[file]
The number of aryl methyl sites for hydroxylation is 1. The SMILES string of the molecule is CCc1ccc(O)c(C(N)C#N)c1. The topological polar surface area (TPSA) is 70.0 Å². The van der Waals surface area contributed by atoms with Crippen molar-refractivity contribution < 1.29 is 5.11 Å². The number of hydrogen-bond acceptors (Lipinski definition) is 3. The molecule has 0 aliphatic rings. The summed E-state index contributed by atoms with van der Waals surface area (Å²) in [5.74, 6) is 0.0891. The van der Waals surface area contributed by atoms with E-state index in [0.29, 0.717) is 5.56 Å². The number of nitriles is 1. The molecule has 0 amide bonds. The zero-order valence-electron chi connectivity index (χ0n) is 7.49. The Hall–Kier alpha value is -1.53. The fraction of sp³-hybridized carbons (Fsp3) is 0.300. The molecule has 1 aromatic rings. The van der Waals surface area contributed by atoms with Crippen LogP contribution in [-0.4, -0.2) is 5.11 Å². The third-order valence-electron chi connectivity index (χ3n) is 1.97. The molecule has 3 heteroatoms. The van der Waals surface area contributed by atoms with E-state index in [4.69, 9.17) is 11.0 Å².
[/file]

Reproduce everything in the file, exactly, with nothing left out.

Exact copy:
The number of aryl methyl sites for hydroxylation is 1. The SMILES string of the molecule is CCc1ccc(O)c(C(N)C#N)c1. The topological polar surface area (TPSA) is 70.0 Å². The van der Waals surface area contributed by atoms with Crippen molar-refractivity contribution < 1.29 is 5.11 Å². The number of hydrogen-bond acceptors (Lipinski definition) is 3. The molecule has 0 aliphatic rings. The summed E-state index contributed by atoms with van der Waals surface area (Å²) in [5.74, 6) is 0.0891. The van der Waals surface area contributed by atoms with E-state index in [0.29, 0.717) is 5.56 Å². The number of nitriles is 1. The molecule has 0 amide bonds. The zero-order valence-electron chi connectivity index (χ0n) is 7.49. The Hall–Kier alpha value is -1.53. The fraction of sp³-hybridized carbons (Fsp3) is 0.300. The molecule has 1 aromatic rings. The van der Waals surface area contributed by atoms with Crippen LogP contribution in [-0.4, -0.2) is 5.11 Å². The third-order valence-electron chi connectivity index (χ3n) is 1.97. The molecule has 3 heteroatoms. The van der Waals surface area contributed by atoms with E-state index in [4.69, 9.17) is 11.0 Å².